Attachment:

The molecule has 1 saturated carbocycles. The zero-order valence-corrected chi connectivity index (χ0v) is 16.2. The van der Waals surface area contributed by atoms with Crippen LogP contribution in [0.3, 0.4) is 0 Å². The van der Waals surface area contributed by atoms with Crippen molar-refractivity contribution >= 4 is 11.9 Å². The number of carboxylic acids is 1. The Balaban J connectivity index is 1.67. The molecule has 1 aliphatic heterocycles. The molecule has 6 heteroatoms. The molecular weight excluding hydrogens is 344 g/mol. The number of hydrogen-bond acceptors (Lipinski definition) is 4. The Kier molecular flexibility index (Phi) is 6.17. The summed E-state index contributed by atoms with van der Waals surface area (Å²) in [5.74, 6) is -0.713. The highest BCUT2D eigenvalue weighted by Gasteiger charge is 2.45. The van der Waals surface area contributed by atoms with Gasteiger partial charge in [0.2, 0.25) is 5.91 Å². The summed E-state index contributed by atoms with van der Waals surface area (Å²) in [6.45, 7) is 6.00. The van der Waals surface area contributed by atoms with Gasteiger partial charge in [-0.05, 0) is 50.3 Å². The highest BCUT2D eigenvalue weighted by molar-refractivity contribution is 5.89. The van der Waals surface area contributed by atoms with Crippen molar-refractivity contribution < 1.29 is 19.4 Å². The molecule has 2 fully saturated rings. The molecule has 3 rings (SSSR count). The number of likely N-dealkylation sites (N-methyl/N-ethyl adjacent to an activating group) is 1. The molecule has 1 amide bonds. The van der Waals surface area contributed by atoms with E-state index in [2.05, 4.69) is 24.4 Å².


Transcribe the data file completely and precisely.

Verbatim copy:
The molecule has 1 saturated carbocycles. The zero-order valence-corrected chi connectivity index (χ0v) is 16.2. The van der Waals surface area contributed by atoms with Crippen LogP contribution in [0.3, 0.4) is 0 Å². The van der Waals surface area contributed by atoms with Crippen molar-refractivity contribution >= 4 is 11.9 Å². The number of carboxylic acids is 1. The Balaban J connectivity index is 1.67. The molecule has 1 aliphatic heterocycles. The molecule has 6 heteroatoms. The molecular weight excluding hydrogens is 344 g/mol. The number of hydrogen-bond acceptors (Lipinski definition) is 4. The Kier molecular flexibility index (Phi) is 6.17. The summed E-state index contributed by atoms with van der Waals surface area (Å²) in [5.74, 6) is -0.713. The highest BCUT2D eigenvalue weighted by Gasteiger charge is 2.45. The van der Waals surface area contributed by atoms with Gasteiger partial charge in [0.2, 0.25) is 5.91 Å². The summed E-state index contributed by atoms with van der Waals surface area (Å²) in [6.45, 7) is 6.00. The van der Waals surface area contributed by atoms with Gasteiger partial charge in [-0.05, 0) is 50.3 Å². The highest BCUT2D eigenvalue weighted by molar-refractivity contribution is 5.89. The van der Waals surface area contributed by atoms with Crippen molar-refractivity contribution < 1.29 is 19.4 Å². The molecule has 2 fully saturated rings. The molecule has 3 rings (SSSR count). The number of likely N-dealkylation sites (N-methyl/N-ethyl adjacent to an activating group) is 1. The molecule has 1 amide bonds. The van der Waals surface area contributed by atoms with E-state index in [2.05, 4.69) is 24.4 Å².